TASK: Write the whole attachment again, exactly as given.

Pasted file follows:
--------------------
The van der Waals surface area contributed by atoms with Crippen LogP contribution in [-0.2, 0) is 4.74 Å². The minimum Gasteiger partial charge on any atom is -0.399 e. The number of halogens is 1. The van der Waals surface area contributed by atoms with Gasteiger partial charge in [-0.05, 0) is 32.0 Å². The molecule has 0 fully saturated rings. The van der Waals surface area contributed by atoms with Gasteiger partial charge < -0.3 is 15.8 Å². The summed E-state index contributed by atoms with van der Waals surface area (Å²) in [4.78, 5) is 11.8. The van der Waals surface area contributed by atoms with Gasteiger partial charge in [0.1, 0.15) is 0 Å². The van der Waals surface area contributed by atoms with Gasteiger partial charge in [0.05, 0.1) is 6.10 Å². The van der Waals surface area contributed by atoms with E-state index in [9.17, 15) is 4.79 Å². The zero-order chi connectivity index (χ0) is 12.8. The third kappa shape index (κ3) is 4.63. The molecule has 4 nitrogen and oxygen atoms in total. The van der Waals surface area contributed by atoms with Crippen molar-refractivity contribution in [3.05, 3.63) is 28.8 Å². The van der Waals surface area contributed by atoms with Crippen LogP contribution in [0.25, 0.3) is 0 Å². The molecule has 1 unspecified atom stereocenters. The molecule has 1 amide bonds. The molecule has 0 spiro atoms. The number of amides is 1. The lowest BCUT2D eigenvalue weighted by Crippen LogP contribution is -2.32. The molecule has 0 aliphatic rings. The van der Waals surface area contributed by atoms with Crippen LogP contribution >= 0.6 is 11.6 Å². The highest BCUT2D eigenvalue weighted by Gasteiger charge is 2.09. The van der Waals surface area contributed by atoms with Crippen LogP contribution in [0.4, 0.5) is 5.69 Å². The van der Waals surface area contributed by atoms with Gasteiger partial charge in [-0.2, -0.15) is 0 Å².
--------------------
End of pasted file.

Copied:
The van der Waals surface area contributed by atoms with Crippen LogP contribution in [-0.2, 0) is 4.74 Å². The minimum Gasteiger partial charge on any atom is -0.399 e. The number of halogens is 1. The van der Waals surface area contributed by atoms with Gasteiger partial charge in [-0.05, 0) is 32.0 Å². The molecule has 0 fully saturated rings. The van der Waals surface area contributed by atoms with Gasteiger partial charge < -0.3 is 15.8 Å². The summed E-state index contributed by atoms with van der Waals surface area (Å²) in [4.78, 5) is 11.8. The van der Waals surface area contributed by atoms with Gasteiger partial charge in [0.1, 0.15) is 0 Å². The van der Waals surface area contributed by atoms with Gasteiger partial charge in [0.05, 0.1) is 6.10 Å². The van der Waals surface area contributed by atoms with E-state index in [9.17, 15) is 4.79 Å². The zero-order chi connectivity index (χ0) is 12.8. The third kappa shape index (κ3) is 4.63. The molecule has 4 nitrogen and oxygen atoms in total. The van der Waals surface area contributed by atoms with Crippen molar-refractivity contribution in [3.05, 3.63) is 28.8 Å². The van der Waals surface area contributed by atoms with Crippen LogP contribution in [0.25, 0.3) is 0 Å². The molecule has 1 unspecified atom stereocenters. The molecule has 1 amide bonds. The molecule has 0 spiro atoms. The number of amides is 1. The lowest BCUT2D eigenvalue weighted by Crippen LogP contribution is -2.32. The molecule has 0 aliphatic rings. The van der Waals surface area contributed by atoms with Crippen LogP contribution >= 0.6 is 11.6 Å². The highest BCUT2D eigenvalue weighted by Gasteiger charge is 2.09. The van der Waals surface area contributed by atoms with Crippen LogP contribution in [0.4, 0.5) is 5.69 Å². The van der Waals surface area contributed by atoms with Gasteiger partial charge in [-0.2, -0.15) is 0 Å².